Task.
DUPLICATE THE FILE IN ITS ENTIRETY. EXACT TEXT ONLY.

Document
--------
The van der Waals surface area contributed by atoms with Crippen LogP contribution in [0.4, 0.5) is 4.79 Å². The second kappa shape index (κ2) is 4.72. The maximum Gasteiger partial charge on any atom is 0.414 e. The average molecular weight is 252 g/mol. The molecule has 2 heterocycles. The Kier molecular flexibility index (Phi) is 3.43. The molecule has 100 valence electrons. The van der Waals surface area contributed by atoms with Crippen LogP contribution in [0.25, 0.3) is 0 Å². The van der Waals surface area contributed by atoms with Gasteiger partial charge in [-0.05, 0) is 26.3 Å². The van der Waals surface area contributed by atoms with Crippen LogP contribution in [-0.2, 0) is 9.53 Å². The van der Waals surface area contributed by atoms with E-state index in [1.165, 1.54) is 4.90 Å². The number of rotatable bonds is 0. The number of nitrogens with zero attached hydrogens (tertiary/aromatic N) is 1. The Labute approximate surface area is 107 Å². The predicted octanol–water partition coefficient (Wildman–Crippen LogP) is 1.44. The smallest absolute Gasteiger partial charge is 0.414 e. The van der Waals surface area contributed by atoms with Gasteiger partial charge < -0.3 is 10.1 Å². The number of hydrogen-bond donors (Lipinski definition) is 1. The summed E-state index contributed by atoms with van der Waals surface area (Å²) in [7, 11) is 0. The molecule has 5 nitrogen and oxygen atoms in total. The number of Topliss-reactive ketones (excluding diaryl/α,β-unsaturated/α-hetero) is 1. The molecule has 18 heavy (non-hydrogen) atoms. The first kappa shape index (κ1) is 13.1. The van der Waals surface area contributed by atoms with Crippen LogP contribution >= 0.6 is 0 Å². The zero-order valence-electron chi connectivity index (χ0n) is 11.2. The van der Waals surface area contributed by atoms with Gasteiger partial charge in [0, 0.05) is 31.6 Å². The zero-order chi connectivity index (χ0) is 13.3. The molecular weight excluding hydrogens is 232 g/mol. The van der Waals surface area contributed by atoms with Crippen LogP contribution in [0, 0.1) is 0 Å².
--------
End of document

The van der Waals surface area contributed by atoms with Crippen LogP contribution in [0.4, 0.5) is 4.79 Å². The second kappa shape index (κ2) is 4.72. The maximum Gasteiger partial charge on any atom is 0.414 e. The average molecular weight is 252 g/mol. The molecule has 2 heterocycles. The Kier molecular flexibility index (Phi) is 3.43. The molecule has 100 valence electrons. The van der Waals surface area contributed by atoms with Crippen LogP contribution in [0.25, 0.3) is 0 Å². The van der Waals surface area contributed by atoms with Gasteiger partial charge in [-0.05, 0) is 26.3 Å². The van der Waals surface area contributed by atoms with Crippen LogP contribution in [-0.2, 0) is 9.53 Å². The van der Waals surface area contributed by atoms with E-state index in [1.165, 1.54) is 4.90 Å². The number of rotatable bonds is 0. The number of nitrogens with zero attached hydrogens (tertiary/aromatic N) is 1. The Labute approximate surface area is 107 Å². The predicted octanol–water partition coefficient (Wildman–Crippen LogP) is 1.44. The smallest absolute Gasteiger partial charge is 0.414 e. The van der Waals surface area contributed by atoms with Gasteiger partial charge < -0.3 is 10.1 Å². The number of hydrogen-bond donors (Lipinski definition) is 1. The summed E-state index contributed by atoms with van der Waals surface area (Å²) in [7, 11) is 0. The molecule has 5 nitrogen and oxygen atoms in total. The number of Topliss-reactive ketones (excluding diaryl/α,β-unsaturated/α-hetero) is 1. The molecule has 18 heavy (non-hydrogen) atoms. The first kappa shape index (κ1) is 13.1. The van der Waals surface area contributed by atoms with Crippen LogP contribution >= 0.6 is 0 Å². The zero-order valence-electron chi connectivity index (χ0n) is 11.2. The van der Waals surface area contributed by atoms with Gasteiger partial charge in [0, 0.05) is 31.6 Å². The zero-order chi connectivity index (χ0) is 13.3. The molecular weight excluding hydrogens is 232 g/mol. The van der Waals surface area contributed by atoms with Crippen LogP contribution in [0, 0.1) is 0 Å².